There is no doubt that Chomsky’s argument is intelligible from a certain angle. However, the argument was made only per the assumption that tipping points in accelerating extinction have not already passed, and, therefore, that Trump was the contemporary pivot figure uniquely responsible for eons of destruction to come.
Chomsky’s accusation relied on the idea that we still have a chance, and an extreme personalism to boot: Orange Man Bad was the sole signatory for the eco-holocaust to come. The problem is that only a small amount of reading shows that the crucial ecological damage indicated by Chomsky to be in the future is already in the past, probably somewhere around the time of the Bush-Clinton-Bush Administration at the very latest.
To take only one superficial example from a mass of data and relatively conclusive judgment, the title of Nathaniel Rich’s book The Decade We Could Have Stopped Climate Change is immediately assumed to be about the decade in which things could have been really changed, that is, the last decade, the decade which included the four years of Trump’s first term. On reading the book, however, the decade in question turns out to be not the 2010s, but the specific period going from 1979 to 1989 (the 1980s, in effect). As is fairly well-known, the rallying cry “Exxon knew” takes us back even further:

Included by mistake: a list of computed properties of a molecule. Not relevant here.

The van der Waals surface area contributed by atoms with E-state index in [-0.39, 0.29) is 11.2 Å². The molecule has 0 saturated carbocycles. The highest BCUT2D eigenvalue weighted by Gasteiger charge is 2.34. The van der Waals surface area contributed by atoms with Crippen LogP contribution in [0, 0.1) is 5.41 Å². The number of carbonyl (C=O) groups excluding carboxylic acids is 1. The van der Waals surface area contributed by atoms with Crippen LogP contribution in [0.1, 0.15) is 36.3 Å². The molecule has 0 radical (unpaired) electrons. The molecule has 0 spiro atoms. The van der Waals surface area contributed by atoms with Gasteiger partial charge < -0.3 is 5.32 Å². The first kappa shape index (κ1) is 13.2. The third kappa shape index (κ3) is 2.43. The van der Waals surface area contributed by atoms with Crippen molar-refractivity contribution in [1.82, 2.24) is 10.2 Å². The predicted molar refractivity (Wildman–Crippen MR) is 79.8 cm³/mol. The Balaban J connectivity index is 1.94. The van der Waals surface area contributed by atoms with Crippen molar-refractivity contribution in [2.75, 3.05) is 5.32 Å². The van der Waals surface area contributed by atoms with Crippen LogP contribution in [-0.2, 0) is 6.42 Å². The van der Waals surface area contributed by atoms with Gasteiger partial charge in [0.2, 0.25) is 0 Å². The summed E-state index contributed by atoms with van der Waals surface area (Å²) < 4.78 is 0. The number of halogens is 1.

It is incontrovertibly true that senior employers at Exxon, and its predecessor, Humble Oil, like those at many other major oil and gas corporations, knew about the dangers of climate change at least as early as the 1950s and did nothing to reduce emissions.
Rich adds: “Everyone knew—and we all still know.” (One can easily find plentiful confirmation of this here.)
The point isn’t that Chomsky was entirely wrong to announce Trump as the greatest criminal in history because of his environmental crimes, but that doing so opens up enormous, extremely radical questions about, for example, just what responsibility every single American president going back to the 1950s, including top-level senators and vice presidents like Biden, might share in terms of this singular criminality, and whether it can be usefully apportioned in that way at all.
It would, after all, be quite easy to argue that by the time we reach 2016, the many decades in which we could have stopped climate change have already passed, and that Joe Biden happened to spend them legislatively enabling—with a degree of continuity unmatched by any other figure—the very national governance that most crucially ignored our doom.
Cornel West was entirely clear in 2020 about who Biden is:
Biden is still Biden. Let us be very clear about that. He’s the architect of the largest prison system in the modern world and of a war that was a crime against humanity, killing millions of Iraqis.
Kanye West said the following about him:
And Joe Biden? Like come on man, please. You know? Obama’s special. Trump’s special. We say Kanye West is special. America needs special people that lead. Bill Clinton? Special. Joe Biden’s not special.
Perhaps what has to be reckoned with, looking back, is that Trump’s own specialness involves a degree of intuitive, symbolic genius and graft foreign to Bidenism’s more common administrative grift and senescence.